WASHINGTON—South Korean government officials are expected to press for extending a sanctions waiver on Iran’s petroleum exports that expires in May on a visit to Washington this week.
South Korea’s Deputy Foreign Minister for Economic Affairs Yoon Kang-hyun and other leaders will meet with U.S. State Department officials on March 27 and March 28 to discuss the waiver issued in November to keep buying Iranian oil in exchange for having reduced such purchases, the Seoul government said in a news release on March 25.
The Trump administration has reimposed sanctions on Iran’s oil exports, the lifeblood of its economy, as it seeks to curb Tehran’s nuclear and missile ambitions and its funding of various terrorist groups and militias in the Middle East.
Washington issued sanctions waivers for eight economies in November, including for South Korea, Iran’s fourth largest oil customer in Asia. But the administration has said it wants the exports to go to zero as quickly as possible.
The U.S. goal is to reduce the number of sanctions waivers and to cut Iran’s oil exports about 20 percent, to below 1 million barrels of oil per day from May, sources said this month.
The South Korean officials will meet with the State Department’s top energy diplomat Francis Fannon on March 28. On March 27 they will meet with Brian Hook, the U.S. special representative for Iran, and David Peyman, the deputy assistant secretary of state for counter threat finance and sanctions.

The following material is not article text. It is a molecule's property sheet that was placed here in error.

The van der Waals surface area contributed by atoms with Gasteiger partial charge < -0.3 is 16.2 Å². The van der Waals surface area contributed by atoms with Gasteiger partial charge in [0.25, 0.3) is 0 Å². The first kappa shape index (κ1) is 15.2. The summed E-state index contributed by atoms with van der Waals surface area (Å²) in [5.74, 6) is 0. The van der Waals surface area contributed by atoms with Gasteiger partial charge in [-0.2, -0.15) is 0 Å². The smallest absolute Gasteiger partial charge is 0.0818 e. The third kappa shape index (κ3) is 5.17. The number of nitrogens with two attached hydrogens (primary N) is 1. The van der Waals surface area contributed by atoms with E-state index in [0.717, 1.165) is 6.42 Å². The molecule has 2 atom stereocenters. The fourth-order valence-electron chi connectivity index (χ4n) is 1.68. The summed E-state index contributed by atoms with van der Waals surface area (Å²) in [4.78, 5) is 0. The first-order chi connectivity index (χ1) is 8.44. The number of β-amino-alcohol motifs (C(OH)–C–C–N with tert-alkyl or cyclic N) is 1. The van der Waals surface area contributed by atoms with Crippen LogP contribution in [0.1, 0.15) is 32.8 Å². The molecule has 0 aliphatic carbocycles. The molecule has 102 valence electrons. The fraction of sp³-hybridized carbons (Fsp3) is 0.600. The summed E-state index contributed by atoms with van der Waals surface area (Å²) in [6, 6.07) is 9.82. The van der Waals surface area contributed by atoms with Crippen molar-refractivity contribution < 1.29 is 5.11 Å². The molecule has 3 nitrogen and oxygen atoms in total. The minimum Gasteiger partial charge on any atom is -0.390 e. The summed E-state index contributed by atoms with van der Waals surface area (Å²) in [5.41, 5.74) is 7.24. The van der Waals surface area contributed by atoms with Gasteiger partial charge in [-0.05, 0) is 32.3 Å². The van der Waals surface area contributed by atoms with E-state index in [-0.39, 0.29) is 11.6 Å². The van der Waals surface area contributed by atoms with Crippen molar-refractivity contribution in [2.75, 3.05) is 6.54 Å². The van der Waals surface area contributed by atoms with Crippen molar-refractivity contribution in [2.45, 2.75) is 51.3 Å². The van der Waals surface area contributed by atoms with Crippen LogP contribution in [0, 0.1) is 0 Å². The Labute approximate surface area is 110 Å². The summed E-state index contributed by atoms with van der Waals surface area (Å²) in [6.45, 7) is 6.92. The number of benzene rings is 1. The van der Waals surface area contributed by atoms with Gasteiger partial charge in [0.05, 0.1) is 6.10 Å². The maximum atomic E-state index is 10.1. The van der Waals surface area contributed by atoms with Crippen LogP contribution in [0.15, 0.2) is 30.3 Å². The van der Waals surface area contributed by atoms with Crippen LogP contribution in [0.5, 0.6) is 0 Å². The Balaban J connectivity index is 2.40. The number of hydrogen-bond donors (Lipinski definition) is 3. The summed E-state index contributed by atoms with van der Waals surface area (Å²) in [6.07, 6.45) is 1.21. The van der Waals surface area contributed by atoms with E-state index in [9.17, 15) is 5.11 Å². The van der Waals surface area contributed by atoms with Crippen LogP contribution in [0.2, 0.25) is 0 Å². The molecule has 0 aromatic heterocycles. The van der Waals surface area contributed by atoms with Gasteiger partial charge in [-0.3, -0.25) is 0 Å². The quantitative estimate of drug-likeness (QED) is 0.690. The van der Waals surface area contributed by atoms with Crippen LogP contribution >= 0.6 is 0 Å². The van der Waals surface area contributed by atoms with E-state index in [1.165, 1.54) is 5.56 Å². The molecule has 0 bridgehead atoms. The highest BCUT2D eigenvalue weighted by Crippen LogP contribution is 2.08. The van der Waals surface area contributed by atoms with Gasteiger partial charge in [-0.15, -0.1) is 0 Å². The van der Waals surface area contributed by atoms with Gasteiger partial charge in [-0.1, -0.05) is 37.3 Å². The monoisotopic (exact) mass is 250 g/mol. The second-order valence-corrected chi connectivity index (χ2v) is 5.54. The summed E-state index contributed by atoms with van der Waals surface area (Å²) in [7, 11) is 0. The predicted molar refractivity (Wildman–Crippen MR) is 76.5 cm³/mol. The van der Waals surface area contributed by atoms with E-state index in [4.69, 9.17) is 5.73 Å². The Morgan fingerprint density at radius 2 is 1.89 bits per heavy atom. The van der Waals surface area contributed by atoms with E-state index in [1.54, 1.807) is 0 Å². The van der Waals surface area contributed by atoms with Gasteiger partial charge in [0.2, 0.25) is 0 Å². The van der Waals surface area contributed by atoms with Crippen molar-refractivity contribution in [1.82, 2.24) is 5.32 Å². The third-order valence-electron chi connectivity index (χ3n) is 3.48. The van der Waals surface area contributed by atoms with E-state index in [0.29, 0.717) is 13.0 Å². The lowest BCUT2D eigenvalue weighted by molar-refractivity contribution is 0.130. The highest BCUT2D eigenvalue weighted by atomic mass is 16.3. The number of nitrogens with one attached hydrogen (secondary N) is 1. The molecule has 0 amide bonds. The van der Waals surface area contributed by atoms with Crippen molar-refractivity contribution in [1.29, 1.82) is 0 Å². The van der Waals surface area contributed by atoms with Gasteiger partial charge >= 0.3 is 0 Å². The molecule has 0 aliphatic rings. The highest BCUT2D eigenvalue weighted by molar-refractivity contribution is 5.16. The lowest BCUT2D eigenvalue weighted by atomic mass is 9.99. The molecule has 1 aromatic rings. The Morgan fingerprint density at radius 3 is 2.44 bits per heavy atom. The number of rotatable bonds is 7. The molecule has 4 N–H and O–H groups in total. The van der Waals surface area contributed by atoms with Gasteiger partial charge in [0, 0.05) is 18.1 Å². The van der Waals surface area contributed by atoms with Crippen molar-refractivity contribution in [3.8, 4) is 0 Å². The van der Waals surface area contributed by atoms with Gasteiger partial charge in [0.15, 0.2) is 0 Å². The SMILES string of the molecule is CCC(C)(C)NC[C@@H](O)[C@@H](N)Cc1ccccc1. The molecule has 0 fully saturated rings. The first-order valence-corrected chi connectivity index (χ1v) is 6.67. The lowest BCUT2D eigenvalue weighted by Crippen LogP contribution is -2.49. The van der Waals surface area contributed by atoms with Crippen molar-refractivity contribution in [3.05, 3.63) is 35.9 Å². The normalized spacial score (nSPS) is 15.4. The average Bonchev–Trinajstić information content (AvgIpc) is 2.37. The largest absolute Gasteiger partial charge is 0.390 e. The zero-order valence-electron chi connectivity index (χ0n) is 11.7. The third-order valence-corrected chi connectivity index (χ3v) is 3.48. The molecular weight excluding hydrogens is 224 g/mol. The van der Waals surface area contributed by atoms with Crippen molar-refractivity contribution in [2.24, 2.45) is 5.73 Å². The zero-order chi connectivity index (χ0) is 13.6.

A State Department official, who spoke on condition of anonymity, confirmed the meeting with Peyman. Officials did not immediately respond to requests for comment about the other meetings.
Peyman met with South Korean officials in Asia earlier this month. He offered “to continue to closely consult on the extension of sanctions exemption and Korean companies’ technical issues regarding trade with Iran,” a statement from Seoul’s foreign ministry said at the time.
South Korea is a large buyer of a light oil called condensates from Iran and has told a former U.S. official that there are few options for getting the same quality of condensate from other suppliers.
South Korea’s oil imports from Iran fell 12.5 percent year-on-year in February, customs data showed this month.
Yonhap news agency quoted a South Korean official as saying that Seoul has had discussions since November with Washington on gaining an extended exception and that ending the purchases of condensates would affect its economy. “No extension means no imports of Iranian condensate,” an official told Yonhap.
By Timothy Gardner